The bright minds at NASA and the greater space community are to be commended for trying to ease the worry of citizens concerned for asteroid collisions as each close encounter is dutifully reported on. No good would come of mass panic. It may be interested to speculate, however, what their reaction would be if they knew, with 100% certainty, if Earth was in the path of a planet killer-sized asteroid, would they tell us? Should they?
It’s not like impacts never happen. They do. Most break up in the rigorous entry into the atmosphere to become shooting stars, instead of a threat to our existence. Indeed, the next really close flyby of a space-bound boulder large enough to wipe us out isn’t until 2028… that they know of. That is when 2001 WN5 will make an appearance a scant 140,000 miles away. That is even closer than 500 yard-wide 2005 YU55 which slipped by us last November at a distance of 198,000 miles. To put this into perspective, the moon is approximately 250,000 miles from us.
Knowing these celestial objects are on fairly stable, predictable paths is not very consoling for some. Given the enormous distances these weighty wanderers travel, any slight change in their trajectory can have a significant impact over the route they traverse. That slight change is provided by a process known as the Yarkovsky Effect. This effect is named for a Russian engineer from the 1800’s who deduced that a space-borne object’s trajectory would be altered by the absorption and radiation of heat when in proximity to sunlight. It would be extremely difficult to anticipate the change in direction caused by the effect due to the enormous variables at play such as they size, contours, mass and exterior features of the object. They know, with certainty, that the more solid the object, the more pronounced the effect, due to the greater ability of denser objects to accumulate and retain heat. Unfortunately, they have no real way to quantify these differences in any exacting fashion. They know the orbits of these near miss threats are being affected but don’t know by how much or to what result.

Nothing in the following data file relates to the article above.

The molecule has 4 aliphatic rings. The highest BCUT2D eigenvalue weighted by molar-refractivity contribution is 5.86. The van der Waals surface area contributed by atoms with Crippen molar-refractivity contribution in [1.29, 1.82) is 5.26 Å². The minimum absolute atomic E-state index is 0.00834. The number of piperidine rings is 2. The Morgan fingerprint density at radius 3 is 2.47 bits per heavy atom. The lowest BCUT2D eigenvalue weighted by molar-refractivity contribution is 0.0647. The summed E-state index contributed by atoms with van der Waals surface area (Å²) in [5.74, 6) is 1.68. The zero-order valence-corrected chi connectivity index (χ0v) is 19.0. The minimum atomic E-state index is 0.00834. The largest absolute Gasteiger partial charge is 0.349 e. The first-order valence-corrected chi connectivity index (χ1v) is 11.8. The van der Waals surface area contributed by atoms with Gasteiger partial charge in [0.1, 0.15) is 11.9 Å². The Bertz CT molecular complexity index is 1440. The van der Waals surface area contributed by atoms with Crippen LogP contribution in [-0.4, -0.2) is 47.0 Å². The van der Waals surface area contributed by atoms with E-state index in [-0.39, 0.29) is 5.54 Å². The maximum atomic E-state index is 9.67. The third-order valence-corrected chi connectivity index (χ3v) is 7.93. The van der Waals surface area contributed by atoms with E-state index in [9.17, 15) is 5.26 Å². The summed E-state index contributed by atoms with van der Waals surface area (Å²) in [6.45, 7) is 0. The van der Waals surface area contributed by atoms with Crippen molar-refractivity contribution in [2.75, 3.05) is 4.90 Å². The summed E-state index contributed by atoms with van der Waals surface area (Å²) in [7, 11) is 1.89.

Experts would agree there is no point in going around wondering if the sky is falling but the possibility is there for us all to consider. Making the most of each day would be a great way to deal with it.
- A Tax Is A Tax, No Matter What It Is Called Note: the final numbers and budget decisions are not completed at press time. The following is information and numbers that are being considered by Council. Final decisions may not be available until December 19th. When I ...
- How Do You Celebrate The Season? With Christmas only 4 weeks away I thought it would be great to start a December article with a little festive fun to get you in the mood. Looking back on some of the Christmas seasons that have passed, I can remember feeling ...
- Making The Most Of Moving: The Mental Shift A little over a year ago my family and I moved to Alberta from Vancouver Island. Trading the mountains for the prairies, the four of us arrived with a dog and dozens of boxes to unpack. Being a teenager, I know how hard it ...